So get rid of CSS overlay popup windows (pop-ins), replace them will full-fledged pages, and your site will instantly improve on desktop browsers and suddenly become usable on mobile browsers.

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Static Checks vs Templates: Always Instantiate Your Templates

One of the key benefits of static typing is the compile-time checking it enables. Compile your program successfully, and entire classes of programmer errors are guaranteed not to exist - regardless of how thorough your unittests are. (Unittests can't realistically be as thorough as static compiler checks. They're an important supplement to static compile-time checks, but not a replacement for them.)

Unfortunately, templates leave a slight hole in this system of guarantees. By the very nature of templates, the code inside cannot be compiled unless the template is actually instantiated. And if the code isn't compiled, it can't be statically checked (beyond mere syntax checks, anyway).

So you're left with this potential scenario: You write a new template in some library, or make some changes/additions to an existing template, then try out your test project and unittest suite. Everything compiles and runs successfully, so you commit your changes and push to the VCS server. Another coder pulls your work, tries to use your template...and gets compiler errors.

Oops! Your test project, or your unittest suite, never actually used the template! Or maybe it only used one instantiation and never attempted other instantiations that were intended to work. Your user became the first one to actually attempt compiling your code, and became the first to discover it didn't work.

Due to the nature of templates, it's impossible for the compiler to test all possible instantiations of a template to ensure they compile (or don't compile, in some cases) as expected, particularly if the template is part of a library. With sufficient sophistication, it may be possible for a compiler to guess at a few sets of arguments that satisfy your template's parameter constraints and then check that they compile. But even D doesn't currently do that.

The moral of this story: Always instantiate your templates. Make sure you always have at least some dummy instantiations that are expected to work. Here's an example of doing it in D:

struct FooType(T) { ... } private alias test_FooType = TypeTuple!( FooType!int, FooType!string, FooType!char ); void fooFunc(T)() { ... } private alias test_fooFunc = TypeTuple!( fooFunc!int, fooFunc!string, fooFunc!(FooType!int) );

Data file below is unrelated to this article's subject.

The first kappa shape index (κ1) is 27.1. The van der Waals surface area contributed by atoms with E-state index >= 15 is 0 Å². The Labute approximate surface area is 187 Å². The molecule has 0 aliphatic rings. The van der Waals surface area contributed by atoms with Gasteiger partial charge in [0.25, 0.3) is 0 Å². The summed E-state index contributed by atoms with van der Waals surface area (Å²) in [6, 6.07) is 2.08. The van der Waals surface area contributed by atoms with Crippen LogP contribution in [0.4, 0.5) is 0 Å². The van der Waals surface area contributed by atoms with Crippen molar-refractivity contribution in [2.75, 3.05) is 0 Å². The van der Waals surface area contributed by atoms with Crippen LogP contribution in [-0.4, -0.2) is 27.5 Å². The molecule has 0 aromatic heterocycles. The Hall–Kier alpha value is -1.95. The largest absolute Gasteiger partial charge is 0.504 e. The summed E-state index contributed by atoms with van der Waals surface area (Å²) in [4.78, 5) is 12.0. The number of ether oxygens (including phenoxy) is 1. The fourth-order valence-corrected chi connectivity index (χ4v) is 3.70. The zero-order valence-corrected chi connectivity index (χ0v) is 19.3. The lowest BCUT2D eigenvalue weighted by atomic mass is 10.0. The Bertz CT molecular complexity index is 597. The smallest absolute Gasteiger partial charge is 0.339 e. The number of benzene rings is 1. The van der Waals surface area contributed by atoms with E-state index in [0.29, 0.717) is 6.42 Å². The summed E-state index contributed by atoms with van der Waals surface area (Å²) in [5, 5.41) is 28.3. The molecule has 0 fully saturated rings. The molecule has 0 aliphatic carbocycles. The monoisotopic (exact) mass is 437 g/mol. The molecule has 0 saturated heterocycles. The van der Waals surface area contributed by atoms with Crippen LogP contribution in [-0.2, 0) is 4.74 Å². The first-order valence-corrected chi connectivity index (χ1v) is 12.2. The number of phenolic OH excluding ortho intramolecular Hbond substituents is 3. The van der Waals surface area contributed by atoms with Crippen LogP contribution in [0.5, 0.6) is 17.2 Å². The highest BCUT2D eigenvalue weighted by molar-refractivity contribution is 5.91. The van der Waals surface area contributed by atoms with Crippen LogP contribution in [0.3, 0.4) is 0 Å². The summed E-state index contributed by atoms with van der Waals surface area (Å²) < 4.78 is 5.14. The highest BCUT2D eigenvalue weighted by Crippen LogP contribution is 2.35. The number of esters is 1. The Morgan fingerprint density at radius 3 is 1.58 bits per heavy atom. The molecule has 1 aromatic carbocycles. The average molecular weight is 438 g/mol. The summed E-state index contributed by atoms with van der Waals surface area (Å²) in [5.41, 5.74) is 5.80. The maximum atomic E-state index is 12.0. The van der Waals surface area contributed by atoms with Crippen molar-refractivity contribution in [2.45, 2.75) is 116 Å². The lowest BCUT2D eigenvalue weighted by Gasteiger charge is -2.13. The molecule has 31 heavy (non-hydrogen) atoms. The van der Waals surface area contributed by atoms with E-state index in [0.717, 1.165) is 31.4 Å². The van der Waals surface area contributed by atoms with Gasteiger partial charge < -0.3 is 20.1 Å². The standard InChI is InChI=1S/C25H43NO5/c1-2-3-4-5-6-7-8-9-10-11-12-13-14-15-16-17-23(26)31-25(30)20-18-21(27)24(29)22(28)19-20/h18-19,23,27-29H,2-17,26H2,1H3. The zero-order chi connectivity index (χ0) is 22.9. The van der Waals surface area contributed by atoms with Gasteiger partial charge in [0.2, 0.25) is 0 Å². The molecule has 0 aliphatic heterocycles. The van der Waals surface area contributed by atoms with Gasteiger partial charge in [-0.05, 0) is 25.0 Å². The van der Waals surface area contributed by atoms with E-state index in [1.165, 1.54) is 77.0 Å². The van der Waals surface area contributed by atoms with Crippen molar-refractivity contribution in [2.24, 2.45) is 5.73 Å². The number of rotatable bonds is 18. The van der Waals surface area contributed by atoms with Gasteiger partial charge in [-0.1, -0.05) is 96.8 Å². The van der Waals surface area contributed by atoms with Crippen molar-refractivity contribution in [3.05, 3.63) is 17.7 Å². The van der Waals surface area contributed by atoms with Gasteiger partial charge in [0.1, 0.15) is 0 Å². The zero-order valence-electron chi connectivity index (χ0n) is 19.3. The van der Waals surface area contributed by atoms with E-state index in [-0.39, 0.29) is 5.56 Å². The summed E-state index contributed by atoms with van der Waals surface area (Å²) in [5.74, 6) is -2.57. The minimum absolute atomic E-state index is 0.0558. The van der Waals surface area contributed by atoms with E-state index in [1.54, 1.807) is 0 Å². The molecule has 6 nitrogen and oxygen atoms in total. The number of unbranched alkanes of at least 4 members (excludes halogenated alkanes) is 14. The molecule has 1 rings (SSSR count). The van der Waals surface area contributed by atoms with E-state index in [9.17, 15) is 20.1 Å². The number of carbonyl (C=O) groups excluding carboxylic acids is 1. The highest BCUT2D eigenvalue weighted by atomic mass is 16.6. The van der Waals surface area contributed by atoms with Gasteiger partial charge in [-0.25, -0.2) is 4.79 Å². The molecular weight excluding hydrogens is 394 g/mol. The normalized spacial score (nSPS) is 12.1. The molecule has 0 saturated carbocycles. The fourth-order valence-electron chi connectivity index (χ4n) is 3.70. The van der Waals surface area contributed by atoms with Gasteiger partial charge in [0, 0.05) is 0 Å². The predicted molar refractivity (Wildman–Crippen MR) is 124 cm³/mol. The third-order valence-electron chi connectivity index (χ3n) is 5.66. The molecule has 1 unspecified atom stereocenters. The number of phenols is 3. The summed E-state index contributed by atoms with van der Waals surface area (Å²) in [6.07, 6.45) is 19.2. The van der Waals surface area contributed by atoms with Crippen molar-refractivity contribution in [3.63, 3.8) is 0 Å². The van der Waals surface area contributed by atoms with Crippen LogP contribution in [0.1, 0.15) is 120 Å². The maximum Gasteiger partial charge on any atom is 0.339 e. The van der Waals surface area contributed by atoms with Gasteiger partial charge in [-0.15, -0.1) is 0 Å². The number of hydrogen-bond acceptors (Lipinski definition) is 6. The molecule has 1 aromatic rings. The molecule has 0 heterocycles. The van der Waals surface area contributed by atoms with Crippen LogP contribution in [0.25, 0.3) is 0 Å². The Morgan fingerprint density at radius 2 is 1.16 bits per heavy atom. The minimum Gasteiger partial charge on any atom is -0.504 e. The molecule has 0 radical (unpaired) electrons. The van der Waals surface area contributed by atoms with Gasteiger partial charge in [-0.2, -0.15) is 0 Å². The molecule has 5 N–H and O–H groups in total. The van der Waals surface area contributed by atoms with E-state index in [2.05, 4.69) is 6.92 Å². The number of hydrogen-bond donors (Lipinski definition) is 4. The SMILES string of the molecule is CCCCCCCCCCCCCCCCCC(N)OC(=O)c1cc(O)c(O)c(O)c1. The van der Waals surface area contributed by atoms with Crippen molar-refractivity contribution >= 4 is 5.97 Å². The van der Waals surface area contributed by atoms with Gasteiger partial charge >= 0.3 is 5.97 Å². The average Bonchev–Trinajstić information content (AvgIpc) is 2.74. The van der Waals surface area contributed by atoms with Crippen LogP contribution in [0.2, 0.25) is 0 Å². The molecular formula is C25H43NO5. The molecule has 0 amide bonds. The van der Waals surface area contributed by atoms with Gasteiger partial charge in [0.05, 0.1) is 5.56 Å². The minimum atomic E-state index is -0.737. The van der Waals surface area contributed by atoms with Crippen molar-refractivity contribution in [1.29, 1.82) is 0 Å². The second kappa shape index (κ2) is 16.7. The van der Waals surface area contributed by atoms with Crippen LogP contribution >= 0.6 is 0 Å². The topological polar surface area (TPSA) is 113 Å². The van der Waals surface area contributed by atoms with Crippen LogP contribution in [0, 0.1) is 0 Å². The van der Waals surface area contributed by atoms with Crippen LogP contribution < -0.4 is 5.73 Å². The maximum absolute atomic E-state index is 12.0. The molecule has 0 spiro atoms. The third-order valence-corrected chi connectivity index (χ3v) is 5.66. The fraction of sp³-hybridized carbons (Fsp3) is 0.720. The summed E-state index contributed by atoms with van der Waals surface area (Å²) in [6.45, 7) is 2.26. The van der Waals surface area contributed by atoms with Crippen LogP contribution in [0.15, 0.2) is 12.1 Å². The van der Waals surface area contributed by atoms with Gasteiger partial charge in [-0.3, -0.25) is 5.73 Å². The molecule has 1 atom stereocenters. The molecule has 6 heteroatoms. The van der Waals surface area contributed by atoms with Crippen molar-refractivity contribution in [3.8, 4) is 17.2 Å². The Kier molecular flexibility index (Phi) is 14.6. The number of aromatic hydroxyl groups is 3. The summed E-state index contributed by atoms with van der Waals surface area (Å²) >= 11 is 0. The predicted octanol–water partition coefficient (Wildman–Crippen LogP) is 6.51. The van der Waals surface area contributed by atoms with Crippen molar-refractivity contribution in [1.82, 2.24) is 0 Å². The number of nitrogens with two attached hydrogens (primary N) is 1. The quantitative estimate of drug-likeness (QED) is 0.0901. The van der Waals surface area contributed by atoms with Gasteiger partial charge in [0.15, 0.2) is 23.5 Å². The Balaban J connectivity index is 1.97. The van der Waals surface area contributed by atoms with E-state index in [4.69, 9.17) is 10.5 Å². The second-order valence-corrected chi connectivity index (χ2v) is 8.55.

It's better, of course, to unittest them. (Tip: It can often help to use foreach over a TypeTuple of the instantiations you want to unittest.) But at the very least, be sure to have some basic instantiations. It's only a one-liner, after all, and may very well save you some embarrassment.

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Scriptlike v0.6.0

An update to Scriptlike is out. Scriptlike is a utility library to aid writing script-like programs in D.

Changes from v0.5.0 to v0.6.0:

  • Change: Path and Ext are now aliases for the UTF-8 instantiations, and the template structs are now named PathT and ExtT.
  • Change: Removed path() and ext() helper functions to free up useful names from the namespace, since they are no longer needed. Use Path() and Ext() instead.
  • Change: Internally split into separate modules, but uses package.d to preserve import scriptlike;.
  • Change: Rename escapeShellPath -> escapeShellArg.
  • Change: Rename runShell -> tryRun. Temporarily keep runShell as an alias.
  • Change: Rename scriptlikeTraceCommands -> scriptlikeEcho. Temporarily keep scriptlikeTraceCommands as an alias.
  • Enhancement: Added scripts to run unittests and build API docs.
  • Enhancement: Added opCast!bool for Path and Ext.
  • Enhancement: fail() no longer requires any boilerplate in main(). NG link
  • Enhancement: Added run to run a shell command like tryRun, but automatically throw if the process returns a non-zero error level.
  • Enhancement: #2: Optional callback sink for command echoing: scriptlikeCustomEcho.
  • Enhancement: #8: Dry run support via bool scriptlikeDryRun.
  • Enhancement: #13: Added ArgsT (and Args helper alias) to safely build command strings from parts.
  • Enhancement: Added this changelog.
  • Fixed: Path(null) and Ext(null) were automatically changed to empty string.
  • Fixed: #10: Docs should include all OS-specific functions.